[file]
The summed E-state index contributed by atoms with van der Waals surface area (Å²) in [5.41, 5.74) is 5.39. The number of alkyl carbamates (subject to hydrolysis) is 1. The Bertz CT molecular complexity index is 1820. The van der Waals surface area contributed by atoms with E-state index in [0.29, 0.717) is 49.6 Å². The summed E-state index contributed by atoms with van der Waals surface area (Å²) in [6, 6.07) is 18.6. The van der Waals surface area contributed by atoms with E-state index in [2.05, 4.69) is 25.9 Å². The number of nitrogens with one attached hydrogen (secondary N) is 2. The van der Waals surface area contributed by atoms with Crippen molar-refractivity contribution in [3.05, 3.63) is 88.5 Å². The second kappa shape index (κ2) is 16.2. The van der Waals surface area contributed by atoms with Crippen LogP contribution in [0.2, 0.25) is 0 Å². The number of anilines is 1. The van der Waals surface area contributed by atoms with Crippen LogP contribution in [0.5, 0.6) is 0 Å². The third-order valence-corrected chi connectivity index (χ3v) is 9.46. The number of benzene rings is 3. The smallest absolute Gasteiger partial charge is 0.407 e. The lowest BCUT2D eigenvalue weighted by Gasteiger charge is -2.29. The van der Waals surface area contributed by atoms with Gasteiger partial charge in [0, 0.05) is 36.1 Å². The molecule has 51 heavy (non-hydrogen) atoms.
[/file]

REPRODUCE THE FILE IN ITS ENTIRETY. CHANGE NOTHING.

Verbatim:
The summed E-state index contributed by atoms with van der Waals surface area (Å²) in [5.41, 5.74) is 5.39. The number of alkyl carbamates (subject to hydrolysis) is 1. The Bertz CT molecular complexity index is 1820. The van der Waals surface area contributed by atoms with E-state index in [0.29, 0.717) is 49.6 Å². The summed E-state index contributed by atoms with van der Waals surface area (Å²) in [6, 6.07) is 18.6. The van der Waals surface area contributed by atoms with E-state index in [2.05, 4.69) is 25.9 Å². The number of nitrogens with one attached hydrogen (secondary N) is 2. The van der Waals surface area contributed by atoms with Crippen molar-refractivity contribution in [3.05, 3.63) is 88.5 Å². The second kappa shape index (κ2) is 16.2. The van der Waals surface area contributed by atoms with Crippen LogP contribution in [0.2, 0.25) is 0 Å². The number of anilines is 1. The van der Waals surface area contributed by atoms with Crippen LogP contribution in [0.5, 0.6) is 0 Å². The third-order valence-corrected chi connectivity index (χ3v) is 9.46. The number of benzene rings is 3. The smallest absolute Gasteiger partial charge is 0.407 e. The lowest BCUT2D eigenvalue weighted by Gasteiger charge is -2.29. The van der Waals surface area contributed by atoms with Gasteiger partial charge in [0, 0.05) is 36.1 Å². The molecule has 51 heavy (non-hydrogen) atoms.